Poland to set vote date after crash
Acting leader to announce elections as country mourns death of president in air crash.
Last Modified: 13 Apr 2010 12:41 GMT
 Maria Kaczynska was flown back to Poland on a military plane from Moscow [AFP]

Poland's acting leader has said he will announce the date of the country's presidential elections on Wednesday, following the death of Lech Kaczynski in a plane crash.

Bronislaw Komorowski told local television on Tuesday that it was important to end uncertainty about the presidency.

"The election date must be set. This must be done as soon as possible to shorten the period in which Poland is in a period of uncertainty," he told TVP Info.

According to the Polish constitution, the election must take place within 60 days, or two months, of the announcement.

The country had been due to hold a presidential election in October, when Kaczynski, a conservative, was expected to run against Komorowski, a liberal.

Poland has moved to fill important positions in the state administration, after dozens of political and military leaders were among the 96 killed in Saturday's crash.

'Public show of grief'

Kaczynski and his entourage had been travelling to mark the 70th anniversary of the massacre of Polish officers by Soviet secret police near Smolensk when his plane went down in thick fog.

in depth

  Obituary: Lech Kaczynski
  World leaders mourn Poland's loss
  Video: Nation in mourning
  Blog: Chill falls over Poland

Poland has entered its third day of mourning for the victims, with a funeral expected to be held on Saturday.

Jonah Hull, Al Jazeera's correspondent in Warsaw, said there was a "very public and open show of grief for what has been an enormous shock in Poland".

"The presidential palace has become a focal point for that public grief, a shrine it has become with an ever-growing sea of candles brought and lit by people as a sign of respect and remembrance.

"Hundreds of people still here, it is a normal working day but that hasn't stopped people coming," he said.

Parliament on Tuesday prepared to hold a special observance in memory of the politicians killed, as the body of Maria Kaczynska, the president's wife, was returned home from Russia.

Kaczynska's body, in a wooden casket draped with Poland's white-and-red flag, arrived in a military plane shortly after 10:30 local time at Warsaw's Okecie airport.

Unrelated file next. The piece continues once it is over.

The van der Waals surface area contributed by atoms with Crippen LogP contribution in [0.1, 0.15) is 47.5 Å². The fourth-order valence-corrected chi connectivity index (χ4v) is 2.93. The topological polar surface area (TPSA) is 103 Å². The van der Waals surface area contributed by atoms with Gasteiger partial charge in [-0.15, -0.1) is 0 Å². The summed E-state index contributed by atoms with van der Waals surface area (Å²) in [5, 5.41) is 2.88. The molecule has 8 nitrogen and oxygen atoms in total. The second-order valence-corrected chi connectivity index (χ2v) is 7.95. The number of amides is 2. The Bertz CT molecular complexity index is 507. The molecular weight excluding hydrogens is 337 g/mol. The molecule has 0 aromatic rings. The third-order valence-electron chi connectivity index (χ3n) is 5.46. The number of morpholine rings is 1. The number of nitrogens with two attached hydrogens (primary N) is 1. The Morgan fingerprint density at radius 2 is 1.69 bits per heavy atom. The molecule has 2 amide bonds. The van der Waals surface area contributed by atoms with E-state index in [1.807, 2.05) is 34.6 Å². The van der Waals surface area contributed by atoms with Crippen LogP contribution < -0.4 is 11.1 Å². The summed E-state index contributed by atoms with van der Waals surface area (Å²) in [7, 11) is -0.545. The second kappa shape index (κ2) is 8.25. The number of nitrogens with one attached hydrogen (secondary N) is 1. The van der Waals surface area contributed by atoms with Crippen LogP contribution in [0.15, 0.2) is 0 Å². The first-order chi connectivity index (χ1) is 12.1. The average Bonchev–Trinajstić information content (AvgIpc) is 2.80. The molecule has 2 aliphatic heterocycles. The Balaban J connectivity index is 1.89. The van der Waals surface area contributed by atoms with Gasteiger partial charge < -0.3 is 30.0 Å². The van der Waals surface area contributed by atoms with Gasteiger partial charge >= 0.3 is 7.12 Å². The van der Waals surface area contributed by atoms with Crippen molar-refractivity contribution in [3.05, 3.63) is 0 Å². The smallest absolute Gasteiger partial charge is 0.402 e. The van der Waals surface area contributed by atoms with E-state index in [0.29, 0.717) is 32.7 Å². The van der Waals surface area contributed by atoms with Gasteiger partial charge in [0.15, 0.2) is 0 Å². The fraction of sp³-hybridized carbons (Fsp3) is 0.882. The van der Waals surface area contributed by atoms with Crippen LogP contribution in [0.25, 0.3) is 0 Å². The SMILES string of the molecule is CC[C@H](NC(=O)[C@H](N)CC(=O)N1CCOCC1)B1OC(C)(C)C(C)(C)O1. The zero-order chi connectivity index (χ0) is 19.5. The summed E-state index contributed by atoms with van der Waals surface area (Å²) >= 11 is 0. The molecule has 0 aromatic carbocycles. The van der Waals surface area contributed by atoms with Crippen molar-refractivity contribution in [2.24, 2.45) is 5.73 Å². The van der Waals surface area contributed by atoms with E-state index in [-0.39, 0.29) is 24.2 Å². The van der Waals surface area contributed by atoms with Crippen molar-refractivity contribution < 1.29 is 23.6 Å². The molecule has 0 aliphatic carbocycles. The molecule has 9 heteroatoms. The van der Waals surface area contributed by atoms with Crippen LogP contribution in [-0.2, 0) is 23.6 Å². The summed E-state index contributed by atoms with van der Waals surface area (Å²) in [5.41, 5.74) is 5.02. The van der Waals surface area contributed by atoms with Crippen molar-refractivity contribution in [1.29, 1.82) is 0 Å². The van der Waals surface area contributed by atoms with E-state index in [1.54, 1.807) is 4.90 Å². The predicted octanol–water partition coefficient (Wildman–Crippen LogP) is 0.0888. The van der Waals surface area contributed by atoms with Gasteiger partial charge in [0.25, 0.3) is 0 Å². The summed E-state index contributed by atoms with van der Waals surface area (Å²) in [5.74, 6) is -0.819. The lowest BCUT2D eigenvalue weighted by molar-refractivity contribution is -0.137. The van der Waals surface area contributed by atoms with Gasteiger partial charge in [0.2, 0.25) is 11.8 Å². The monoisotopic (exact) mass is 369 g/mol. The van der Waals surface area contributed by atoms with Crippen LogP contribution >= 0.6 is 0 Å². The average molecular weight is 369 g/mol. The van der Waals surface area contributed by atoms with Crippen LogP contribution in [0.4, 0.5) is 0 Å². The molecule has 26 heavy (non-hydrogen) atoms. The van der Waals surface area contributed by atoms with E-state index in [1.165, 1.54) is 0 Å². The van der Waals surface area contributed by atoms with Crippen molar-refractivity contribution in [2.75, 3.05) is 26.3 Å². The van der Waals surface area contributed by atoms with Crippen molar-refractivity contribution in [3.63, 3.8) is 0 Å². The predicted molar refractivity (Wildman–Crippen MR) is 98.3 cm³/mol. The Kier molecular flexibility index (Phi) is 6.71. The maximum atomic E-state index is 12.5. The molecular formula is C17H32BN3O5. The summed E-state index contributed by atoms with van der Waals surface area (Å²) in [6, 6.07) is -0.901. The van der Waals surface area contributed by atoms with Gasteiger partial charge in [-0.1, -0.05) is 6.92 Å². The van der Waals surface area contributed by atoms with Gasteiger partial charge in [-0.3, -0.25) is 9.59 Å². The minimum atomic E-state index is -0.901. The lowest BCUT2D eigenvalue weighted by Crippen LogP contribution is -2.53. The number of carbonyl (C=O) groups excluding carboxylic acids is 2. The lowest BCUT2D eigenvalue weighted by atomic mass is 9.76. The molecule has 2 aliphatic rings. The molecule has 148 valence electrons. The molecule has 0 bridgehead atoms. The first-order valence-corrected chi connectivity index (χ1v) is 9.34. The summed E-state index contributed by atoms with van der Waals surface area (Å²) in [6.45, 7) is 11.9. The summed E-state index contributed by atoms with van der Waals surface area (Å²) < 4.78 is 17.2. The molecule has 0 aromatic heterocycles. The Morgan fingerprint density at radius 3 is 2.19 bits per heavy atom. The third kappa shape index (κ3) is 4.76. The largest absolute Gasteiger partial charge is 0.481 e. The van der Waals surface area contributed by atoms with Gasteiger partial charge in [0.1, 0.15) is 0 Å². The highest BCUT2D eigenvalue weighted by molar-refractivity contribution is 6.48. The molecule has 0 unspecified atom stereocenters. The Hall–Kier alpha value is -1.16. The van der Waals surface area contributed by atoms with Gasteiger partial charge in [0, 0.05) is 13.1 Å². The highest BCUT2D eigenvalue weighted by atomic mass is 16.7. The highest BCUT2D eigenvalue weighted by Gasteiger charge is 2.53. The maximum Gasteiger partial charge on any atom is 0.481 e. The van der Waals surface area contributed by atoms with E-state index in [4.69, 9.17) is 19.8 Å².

It was greeted by her only child, daughter Marta, and Jaroslaw Kaczynski, the twin brother of the late president.

'Human error'

Russian investigators have suggested human error may have been to blame for the crash, saying on Monday that there were no technical problems with the Soviet-made plane.

Alexander Bastrykin, Russia's chief investigator, said the flight recorders revealed that while there were "no problems with the plane", the pilot decided to land despite warnings about bad weather conditions.

Polish media have speculated that the pilots were pressured by people aboard the jet to land quickly so as not to miss a memorial ceremony for thousands of Poles massacred in the second world war.

But Andrzej Seremet, Poland's chief prosecutor, said on Monday there was no evidence to support the claim.

Investigators in Poland are expected to listen to cockpit conversations from the flight recorders, also known as "black boxes", to see if there were "any suggestions made to the pilots" from other people aboard the aircraft.

Poland has declared a week of national mourning following the disaster.

Al Jazeera and agencies
Topics in this article
Featured on Al Jazeera
An innovative rehabilitation programme offers Danish fighters in Syria an escape route and help without prosecution.
Street tension between radical Muslims and Holland's hard right rises, as Islamic State anxiety grows.
Take an immersive look at the challenges facing the war-torn country as US troops begin their withdrawal.
Ministers and MPs caught on camera sleeping through important speeches have sparked criticism that they are not working.
Referendum on Scottish independence is the first major election in the UK where 16 and 17-year olds get a vote.
Blogger critical of a lack of government transparency faces defamation lawsuit from Prime Minister Lee Hsien Loong.
Farmers worry about their future as buyers shun local produce and rivers show an elevated presence of heavy metals.
War-torn neighbour is an uncertain haven for refugees fleeing Pakistan's Balochistan, where locals seek independence.
NSA whistleblower Snowden and journalist Greenwald accuse Wellington of mass spying on New Zealanders.
join our mailing list